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Risks of trans-Korean gas pipeline

There have been more leaks to the mass media and the expert community from the foreign ministry and Gazprom about details of a project on laying a gas pipeline from Russia to South Korea via North Korea. According to the latest speculations, Gazprom intends to sign a contract with South Korea’s Kogas in spring 2012. According to the document under discussion, the Russian side will build a 700km transit section of the gas pipeline in North Korea for approximately $2.5bn. Natural gas is likely to be sold at the South Korean border, not at the entry to North Korea.

The problem is whether we can believe the assurances of diplomatic and commercial negotiators of both Seoul and Pyongyang having provided guarantees of normal work of the gas pipeline. Project enthusiasts say that North Korea is so much interested in a trans-Korean gas pipeline (it will get transit revenues) that it will not shut it down over political reasons.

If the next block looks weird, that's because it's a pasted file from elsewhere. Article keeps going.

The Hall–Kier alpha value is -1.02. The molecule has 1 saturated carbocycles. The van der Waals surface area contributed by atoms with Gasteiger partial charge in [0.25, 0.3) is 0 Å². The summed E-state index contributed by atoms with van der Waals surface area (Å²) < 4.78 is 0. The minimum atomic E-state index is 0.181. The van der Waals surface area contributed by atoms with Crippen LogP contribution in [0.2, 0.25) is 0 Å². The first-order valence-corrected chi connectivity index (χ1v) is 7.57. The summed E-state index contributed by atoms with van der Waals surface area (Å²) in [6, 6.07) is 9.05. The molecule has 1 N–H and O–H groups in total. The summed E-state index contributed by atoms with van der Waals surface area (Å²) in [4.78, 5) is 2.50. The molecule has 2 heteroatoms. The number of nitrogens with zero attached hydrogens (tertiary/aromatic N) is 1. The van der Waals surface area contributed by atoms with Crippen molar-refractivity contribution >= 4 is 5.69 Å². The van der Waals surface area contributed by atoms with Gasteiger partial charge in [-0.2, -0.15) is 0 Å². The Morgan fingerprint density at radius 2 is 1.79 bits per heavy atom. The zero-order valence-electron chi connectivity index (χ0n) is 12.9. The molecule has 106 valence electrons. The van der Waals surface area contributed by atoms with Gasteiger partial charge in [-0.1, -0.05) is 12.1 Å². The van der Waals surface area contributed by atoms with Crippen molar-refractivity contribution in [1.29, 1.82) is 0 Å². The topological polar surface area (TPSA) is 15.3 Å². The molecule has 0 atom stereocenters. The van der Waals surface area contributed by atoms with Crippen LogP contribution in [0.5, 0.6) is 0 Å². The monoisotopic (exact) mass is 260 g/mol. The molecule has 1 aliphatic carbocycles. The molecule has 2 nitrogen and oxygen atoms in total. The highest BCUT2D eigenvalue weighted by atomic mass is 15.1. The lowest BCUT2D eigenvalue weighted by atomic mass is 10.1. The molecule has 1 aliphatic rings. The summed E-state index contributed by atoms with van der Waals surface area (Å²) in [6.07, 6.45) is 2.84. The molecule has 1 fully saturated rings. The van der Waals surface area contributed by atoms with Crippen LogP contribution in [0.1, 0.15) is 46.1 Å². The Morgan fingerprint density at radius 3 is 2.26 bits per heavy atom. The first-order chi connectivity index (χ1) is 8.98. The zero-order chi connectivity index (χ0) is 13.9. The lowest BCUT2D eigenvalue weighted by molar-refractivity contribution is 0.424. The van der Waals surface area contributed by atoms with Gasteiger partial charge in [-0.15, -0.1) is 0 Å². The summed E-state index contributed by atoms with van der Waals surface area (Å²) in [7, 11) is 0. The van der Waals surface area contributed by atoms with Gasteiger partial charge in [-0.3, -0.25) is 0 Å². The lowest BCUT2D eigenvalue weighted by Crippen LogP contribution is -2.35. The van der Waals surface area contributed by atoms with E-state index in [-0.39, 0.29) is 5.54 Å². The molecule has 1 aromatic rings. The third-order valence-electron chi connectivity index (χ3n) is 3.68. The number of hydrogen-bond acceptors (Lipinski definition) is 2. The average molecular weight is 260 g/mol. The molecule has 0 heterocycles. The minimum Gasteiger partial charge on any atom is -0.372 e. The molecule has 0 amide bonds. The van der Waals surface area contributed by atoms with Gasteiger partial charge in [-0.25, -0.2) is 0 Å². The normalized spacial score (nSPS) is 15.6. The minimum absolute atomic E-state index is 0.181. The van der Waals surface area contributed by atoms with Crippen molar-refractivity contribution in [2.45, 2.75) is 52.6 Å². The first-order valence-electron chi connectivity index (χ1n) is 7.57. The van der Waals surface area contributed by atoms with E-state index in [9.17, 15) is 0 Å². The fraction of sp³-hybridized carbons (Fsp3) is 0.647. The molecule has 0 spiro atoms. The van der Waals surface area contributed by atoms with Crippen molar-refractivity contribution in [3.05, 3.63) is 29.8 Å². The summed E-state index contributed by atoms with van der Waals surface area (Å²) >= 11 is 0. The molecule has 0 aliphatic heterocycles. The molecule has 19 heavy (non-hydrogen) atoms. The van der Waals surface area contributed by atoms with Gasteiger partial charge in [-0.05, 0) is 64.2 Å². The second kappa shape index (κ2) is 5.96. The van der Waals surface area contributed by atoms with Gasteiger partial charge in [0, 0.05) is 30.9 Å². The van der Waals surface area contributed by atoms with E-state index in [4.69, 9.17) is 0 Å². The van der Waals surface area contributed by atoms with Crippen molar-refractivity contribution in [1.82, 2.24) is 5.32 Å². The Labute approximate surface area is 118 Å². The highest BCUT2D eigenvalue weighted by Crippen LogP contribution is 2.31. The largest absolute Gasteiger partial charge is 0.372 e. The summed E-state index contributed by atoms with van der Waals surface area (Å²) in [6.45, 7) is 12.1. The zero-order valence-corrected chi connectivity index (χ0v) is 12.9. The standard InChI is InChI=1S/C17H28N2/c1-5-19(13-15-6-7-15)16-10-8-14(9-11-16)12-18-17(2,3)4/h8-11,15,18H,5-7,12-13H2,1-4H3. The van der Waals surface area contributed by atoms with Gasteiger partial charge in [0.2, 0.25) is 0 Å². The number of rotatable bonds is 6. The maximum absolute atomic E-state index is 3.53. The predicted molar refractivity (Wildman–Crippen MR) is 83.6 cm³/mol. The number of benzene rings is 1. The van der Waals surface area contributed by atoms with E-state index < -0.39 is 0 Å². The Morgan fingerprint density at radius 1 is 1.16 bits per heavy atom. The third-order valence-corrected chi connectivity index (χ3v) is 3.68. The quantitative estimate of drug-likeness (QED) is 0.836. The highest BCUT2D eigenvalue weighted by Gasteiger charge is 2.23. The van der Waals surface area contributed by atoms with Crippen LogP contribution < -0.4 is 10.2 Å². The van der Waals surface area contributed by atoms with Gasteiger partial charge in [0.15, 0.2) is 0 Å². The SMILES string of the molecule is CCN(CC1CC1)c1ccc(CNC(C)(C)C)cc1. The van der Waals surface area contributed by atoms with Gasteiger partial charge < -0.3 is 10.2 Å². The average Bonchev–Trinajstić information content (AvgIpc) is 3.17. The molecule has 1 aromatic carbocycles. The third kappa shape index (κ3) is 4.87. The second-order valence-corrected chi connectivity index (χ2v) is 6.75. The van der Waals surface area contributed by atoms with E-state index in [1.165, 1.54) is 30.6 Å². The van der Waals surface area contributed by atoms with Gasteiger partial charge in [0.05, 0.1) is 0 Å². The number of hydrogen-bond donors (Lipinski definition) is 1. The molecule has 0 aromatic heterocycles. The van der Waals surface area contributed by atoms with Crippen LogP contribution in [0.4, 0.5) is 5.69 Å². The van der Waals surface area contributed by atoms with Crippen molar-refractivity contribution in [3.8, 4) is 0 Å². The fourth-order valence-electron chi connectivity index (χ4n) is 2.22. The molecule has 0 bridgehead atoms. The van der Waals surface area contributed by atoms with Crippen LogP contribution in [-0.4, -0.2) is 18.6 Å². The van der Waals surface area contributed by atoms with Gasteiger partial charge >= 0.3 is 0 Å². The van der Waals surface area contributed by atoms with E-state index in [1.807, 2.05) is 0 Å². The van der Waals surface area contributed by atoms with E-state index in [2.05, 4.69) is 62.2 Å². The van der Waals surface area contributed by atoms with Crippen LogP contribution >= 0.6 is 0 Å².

However, the history of North Korea and its political regime has shown that ideological motives often prevail over economic ideas in the decision-making pattern of Pyongyang leaders. To be exact, political or military and political threats against Seoul are a means of earning additional money. The scheme is simple – by blackmailing and threatening even to use the military force it is possible to get concessions from the neighbor (from financial aid to additional supplies of food and fuel). Thus, there is no guarantee that if the constantly smoldering conflict between the Koreas intensifies, Pyongyang will not cut off the gas transit. A more rational move for Gazprom could be reconsidering the idea of building new LNG facilities in Sakhalin to deliver natural gas to South Korea by tankers. 

By Stanislav Mitrakhovich, NESF leading expert


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